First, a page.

>>Stage 19, where Gibo led out Garzelli (it could be argued
    >>for the last 85 km)
    >
    >
    > Oh ok, yeah funny. Although it wasn't even as much of a
    > leadout as it should have been. I think someone said it
    > before (in rbr), but Simoni should of course have kept
    > riding, in stead of pretending to play for the sprint.
    > Unless he bought it, he would never ever stay ahead of
    > Garzelli in a sprint, who is a decent hard race sprinter,
    > while Simoni is one of the biggest strijkijzers around.

    Strijkijzer? When I Google this I get listings for steam
    irons. Does this have some other meaning?
     
  9. Sonarrat

    Sonarrat Guest

    In article <[email protected]>, Dave <[email protected]>
    wrote:

    > Ewoud Dronkert wrote:
    > > On Mon, 31 May 2004 06:21:09 +1000, Jeff Jones wrote:
    > >
    > >>Stage 19, where Gibo led out Garzelli (it could be
    > >>argued for the last 85 km)
    > >
    > >
    > > Oh ok, yeah funny. Although it wasn't even as much of a
    > > leadout as it should have been. I think someone said it
    > > before (in rbr), but Simoni should of course have kept
    > > riding, in stead of pretending to play for the sprint.
    > > Unless he bought it, he would never ever stay ahead of
    > > Garzelli in a sprint, who is a decent hard race
    > > sprinter, while Simoni is one of the biggest
    > > strijkijzers around.
    >
    > Strijkijzer? When I Google this I get listings for steam
    > irons. Does this have some other meaning?

    It's a term that entered common RBR usage during the spring
    classics period this year when Rebellin beat Boogerd twice
    in the space of a week, but it first appeared on the
    newsgroup in 2000, below:

    ==

    "Theodore Heise" <[email protected]> wrote:
    > Ewoud Dronkert writes:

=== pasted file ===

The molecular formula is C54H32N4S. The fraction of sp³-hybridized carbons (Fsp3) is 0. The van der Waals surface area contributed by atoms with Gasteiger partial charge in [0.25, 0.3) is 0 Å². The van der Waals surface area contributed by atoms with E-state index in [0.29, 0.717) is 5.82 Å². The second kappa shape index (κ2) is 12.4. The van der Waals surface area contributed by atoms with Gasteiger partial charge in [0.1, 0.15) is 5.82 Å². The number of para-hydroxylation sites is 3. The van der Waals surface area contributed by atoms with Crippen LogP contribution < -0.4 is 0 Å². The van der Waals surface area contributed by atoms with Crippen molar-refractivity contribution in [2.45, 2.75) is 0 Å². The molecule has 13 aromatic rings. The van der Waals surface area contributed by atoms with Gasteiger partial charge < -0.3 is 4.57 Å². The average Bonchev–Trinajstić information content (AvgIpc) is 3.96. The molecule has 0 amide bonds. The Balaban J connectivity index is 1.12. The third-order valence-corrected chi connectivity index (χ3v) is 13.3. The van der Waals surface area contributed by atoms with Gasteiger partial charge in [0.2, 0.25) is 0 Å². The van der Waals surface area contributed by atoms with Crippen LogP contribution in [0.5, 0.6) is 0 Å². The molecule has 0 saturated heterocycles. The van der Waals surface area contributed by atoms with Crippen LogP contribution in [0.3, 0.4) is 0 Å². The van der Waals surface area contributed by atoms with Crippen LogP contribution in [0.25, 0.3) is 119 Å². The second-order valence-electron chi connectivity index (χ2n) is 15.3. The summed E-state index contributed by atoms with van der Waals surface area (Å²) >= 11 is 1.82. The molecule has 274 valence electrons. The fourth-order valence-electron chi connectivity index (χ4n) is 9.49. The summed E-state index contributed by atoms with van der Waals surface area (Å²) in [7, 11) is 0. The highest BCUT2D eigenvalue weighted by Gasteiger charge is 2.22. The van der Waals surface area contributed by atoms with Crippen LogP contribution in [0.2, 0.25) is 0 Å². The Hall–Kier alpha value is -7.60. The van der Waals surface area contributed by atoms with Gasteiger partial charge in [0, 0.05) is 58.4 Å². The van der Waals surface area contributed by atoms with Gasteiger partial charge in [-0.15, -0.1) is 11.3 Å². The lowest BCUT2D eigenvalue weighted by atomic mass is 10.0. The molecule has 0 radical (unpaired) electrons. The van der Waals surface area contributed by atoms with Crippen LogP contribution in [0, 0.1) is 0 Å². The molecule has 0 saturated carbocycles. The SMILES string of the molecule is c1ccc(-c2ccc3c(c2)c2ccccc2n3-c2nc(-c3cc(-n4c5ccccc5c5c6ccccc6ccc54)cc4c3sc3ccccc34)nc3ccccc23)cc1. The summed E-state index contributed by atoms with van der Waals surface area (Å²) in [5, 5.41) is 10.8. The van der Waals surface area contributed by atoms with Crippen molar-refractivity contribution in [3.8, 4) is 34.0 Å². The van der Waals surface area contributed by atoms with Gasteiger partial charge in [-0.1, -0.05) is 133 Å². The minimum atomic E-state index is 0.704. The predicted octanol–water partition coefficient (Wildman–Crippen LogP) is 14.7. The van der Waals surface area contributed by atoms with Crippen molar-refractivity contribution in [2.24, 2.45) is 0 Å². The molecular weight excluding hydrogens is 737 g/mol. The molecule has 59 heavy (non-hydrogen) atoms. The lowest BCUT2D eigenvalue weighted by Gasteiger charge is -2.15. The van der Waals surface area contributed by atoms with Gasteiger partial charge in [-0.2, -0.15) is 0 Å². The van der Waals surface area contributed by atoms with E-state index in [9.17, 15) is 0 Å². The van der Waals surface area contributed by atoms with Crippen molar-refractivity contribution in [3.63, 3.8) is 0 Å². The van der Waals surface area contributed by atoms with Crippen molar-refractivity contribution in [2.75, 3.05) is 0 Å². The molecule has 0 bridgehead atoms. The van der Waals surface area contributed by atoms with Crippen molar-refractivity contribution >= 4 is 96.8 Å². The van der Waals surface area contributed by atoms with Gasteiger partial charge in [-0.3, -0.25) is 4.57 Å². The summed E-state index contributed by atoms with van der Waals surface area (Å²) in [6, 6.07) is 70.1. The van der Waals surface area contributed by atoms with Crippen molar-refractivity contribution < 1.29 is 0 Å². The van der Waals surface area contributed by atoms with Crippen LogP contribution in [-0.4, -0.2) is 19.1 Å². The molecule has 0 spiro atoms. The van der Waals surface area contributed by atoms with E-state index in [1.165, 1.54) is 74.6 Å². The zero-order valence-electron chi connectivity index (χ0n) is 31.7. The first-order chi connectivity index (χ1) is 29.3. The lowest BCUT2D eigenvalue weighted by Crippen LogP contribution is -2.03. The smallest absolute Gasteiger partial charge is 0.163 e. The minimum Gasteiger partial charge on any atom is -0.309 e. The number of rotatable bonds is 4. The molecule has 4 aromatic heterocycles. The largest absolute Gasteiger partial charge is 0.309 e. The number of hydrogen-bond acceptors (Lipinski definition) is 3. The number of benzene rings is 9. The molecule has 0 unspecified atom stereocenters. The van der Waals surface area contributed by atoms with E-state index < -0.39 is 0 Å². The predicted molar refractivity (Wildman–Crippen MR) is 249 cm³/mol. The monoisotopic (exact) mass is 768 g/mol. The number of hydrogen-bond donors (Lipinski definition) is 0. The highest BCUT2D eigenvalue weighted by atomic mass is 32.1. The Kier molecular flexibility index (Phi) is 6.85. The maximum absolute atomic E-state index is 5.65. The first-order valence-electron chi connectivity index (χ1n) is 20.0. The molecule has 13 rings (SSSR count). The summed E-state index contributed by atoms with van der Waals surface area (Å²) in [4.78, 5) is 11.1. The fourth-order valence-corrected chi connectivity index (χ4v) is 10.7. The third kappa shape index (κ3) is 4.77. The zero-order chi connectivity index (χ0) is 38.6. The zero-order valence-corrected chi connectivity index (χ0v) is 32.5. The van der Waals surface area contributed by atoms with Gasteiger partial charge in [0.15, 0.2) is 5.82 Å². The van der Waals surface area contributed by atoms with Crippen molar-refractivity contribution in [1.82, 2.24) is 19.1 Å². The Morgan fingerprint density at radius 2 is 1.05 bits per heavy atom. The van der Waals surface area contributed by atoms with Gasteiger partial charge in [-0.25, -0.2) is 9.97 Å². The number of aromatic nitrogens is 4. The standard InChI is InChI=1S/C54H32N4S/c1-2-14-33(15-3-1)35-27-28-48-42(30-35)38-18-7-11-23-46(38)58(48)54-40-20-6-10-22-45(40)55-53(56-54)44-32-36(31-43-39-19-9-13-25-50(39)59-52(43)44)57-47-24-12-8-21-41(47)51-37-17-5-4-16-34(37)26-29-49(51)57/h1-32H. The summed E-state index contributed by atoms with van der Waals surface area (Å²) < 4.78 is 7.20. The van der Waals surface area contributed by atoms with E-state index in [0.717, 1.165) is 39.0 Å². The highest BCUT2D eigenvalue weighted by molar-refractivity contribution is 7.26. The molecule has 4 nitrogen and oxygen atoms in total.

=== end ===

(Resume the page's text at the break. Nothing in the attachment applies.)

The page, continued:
> > Boogerd. [...] he sprints like a strijkijzer.
    >
    > Okay, I gotta ask. What's a strijkijzer?

    Flat-iron. (it's doesn't accelerate very well). Also hear
    http://www.xs4all.nl/~ewoud/cycling/strijkijzers.mp3 (66
    kB), Mark Uytterhoeven on Flemish TV describing Tafi,
    Wauters and Serpellini in a breakaway in the 2000 Ronde van
    Vlaanderen as a 'shop of flat-irons'.

    ED

    Also:

    ==

    Nev Shea <[email protected]> schreef in berichtnieuws
    [email protected]
    > In article <[email protected]>, "benjamin maso"
    > <[email protected]> wrote:
    >
    > > I'm not so sure that Armstrong can beat Pantani in the
    > > sprint. Pantani is a better sprinter than people think,
    > > and Armstrong is probably the only racer in the world
    > > who ever lost a sprint to Michael Boogerd.
    >
    > Perhaps Lance would have had more in his sprint at the
    > Amstel (or Boogerd a bit less) if Boogerd had taken a pull
    > or 2 instead of sucking Lance's wheel to the end.

    Sure, but we're talking about Boogerd, the prototype of what
    in Dutch is called a `strijkijzer' (flat-iron), which means
    the type of rider which every average sprinter can beat,
    even after having towed him for 50 miles.

    Benjo Maso